Human Rights Watch today called for Zambia's bilateral and multilateral donors to continue suspending balance of payments support, in light of the Zambian government's continued human rights violations.
Today in Paris, the donors, joined as the World Bank Consultative Group on Zambia, will discuss Zambia's human rights record.
Balance of payments support was suspended by a number of governments in 1996 because of human rights abuses committed by the Zambian government. On May 12-13, the Consultative Group will discuss whether this support should be resumed.
In Zambia -- No Model for Democracy: Continuing Human Rights Violations, a 57-page report released today, Human Rights Watch documents serious abuses by the Zambian government such as police brutality and torture of detainees.
"We are very disappointed in what has happened in Zambia since last June's Consultative Group meeting," said Dr. Peter Takirambudde, the executive director for Africa at Human Rights Watch. "The government made all the right sounds last year, but since then the police have badly beaten up and even tortured opposition supporters. Former president Kenneth Kaunda and opposition leader Rodger Chongwe were injured in August 1997 when police opened fire with live ammunition to disperse an opposition rally and are lucky to be alive."
Human Rights Watch urged the government to undertake an independent public inquiry into the shooting, which the New York-based group has investigated in depth. At an August 23, 1997 rally in Kabwe in central Zambia, ex-president Kaunda and an aide were slightly injured and opposition leader Rodger Chongwe was seriously wounded by shrapnel when a bullet hit their vehicle, according to an independent medical forensic assessment of medical reports commissioned by Human Rights Watch. The expert conclusion, on the basis of the evidence available, was that, as the bullet entered, it sprayed fragments throughout the vehicle. The injuries sustained by the three passengers were consistent with this conclusion.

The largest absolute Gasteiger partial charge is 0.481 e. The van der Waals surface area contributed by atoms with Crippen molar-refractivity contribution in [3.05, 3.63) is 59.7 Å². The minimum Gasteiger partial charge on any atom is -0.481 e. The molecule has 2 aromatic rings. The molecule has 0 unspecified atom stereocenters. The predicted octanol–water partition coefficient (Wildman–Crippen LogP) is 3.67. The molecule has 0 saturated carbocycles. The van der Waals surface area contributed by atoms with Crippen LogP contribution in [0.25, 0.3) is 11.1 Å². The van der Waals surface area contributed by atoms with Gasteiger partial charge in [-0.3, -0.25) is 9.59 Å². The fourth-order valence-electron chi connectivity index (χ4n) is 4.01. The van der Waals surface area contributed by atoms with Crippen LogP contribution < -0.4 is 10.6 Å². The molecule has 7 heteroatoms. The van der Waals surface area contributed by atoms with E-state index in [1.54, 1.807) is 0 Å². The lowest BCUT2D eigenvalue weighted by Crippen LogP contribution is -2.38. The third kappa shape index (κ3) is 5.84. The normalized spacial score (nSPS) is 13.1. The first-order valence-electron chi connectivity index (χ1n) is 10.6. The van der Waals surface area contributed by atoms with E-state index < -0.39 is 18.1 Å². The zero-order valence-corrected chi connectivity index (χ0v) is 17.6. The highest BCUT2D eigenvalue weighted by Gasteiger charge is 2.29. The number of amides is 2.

Photographs of the bullet hole in Kaunda's vehicle, a bullet cartridge found at the scene of the incident, and the bullet reportedly taken from the car were also subjected to ballistic analysis. The finding was that a 762 x 51mm bullet from an assault rifle struck Kaunda's vehicle. The police were carrying weapons with this caliber in Kabwe.
Human Rights Watch has also established that some of the tear gas misused by Zambian police in its operations against the opposition is manufactured by Schermuly Ltd, a British firm.
On October 28 a number of soldiers attempted to stage a coup by seizing the national radio station. A few hours later the government regained control. The following day, a state of emergency was declared and a crackdown on people suspected of being involved in the coup attempt began. A number of opposition politicians were also targeted, including Zambia Democratic Congress (ZDC) leader Dean Mung'omba and ex-president and United National Independence Party (UNIP) leader Kenneth Kaunda, who was detained on December 25. As of May 11, the number of detained was eighty-two.
A number of these detainees were tortured. In early November a number of detainees were reportedly tortured by being put on the kampelwa (or swing). Detainees described the device as a metal rod thrust between two tables, from which they were hung with hands cuffed to the rod and legs bound to it by rope. The police officers reportedly beat them while they hung from the kampelwa. Human Rights Watch received information that at least fourteen of the detainees, including Mung'omba, were tortured or beaten by police while in detention, although the government does not acknowledge this. Human Rights Watch was denied access in late November to the detainees to independently verify the allegations of torture.
The Zambian government has said it wants to hold a 'trial within a trial' for the alleged torturers when the High Court starts its hearing of those supposedly implicated in the October coup. Human Rights Watch condemns such a proposal as insufficient to address these serious allegations of abuse and calls for an independent inquiry.
Takirambudde singled out the Southern African Development Community (SADC) for praise because of its efforts to see an improvement of human rights standards in Zambia. "SADC and especially the governments of Botswana, Mozambique, South Africa, Tanzania and Zimbabwe have played an important role in pushing for rights improvements in Zambia," Takirambudde said. "SADC can play a role in rights protection."
The report "Zambia _ No Model for Democracy: Continuing Human Rights Violations" can be found here.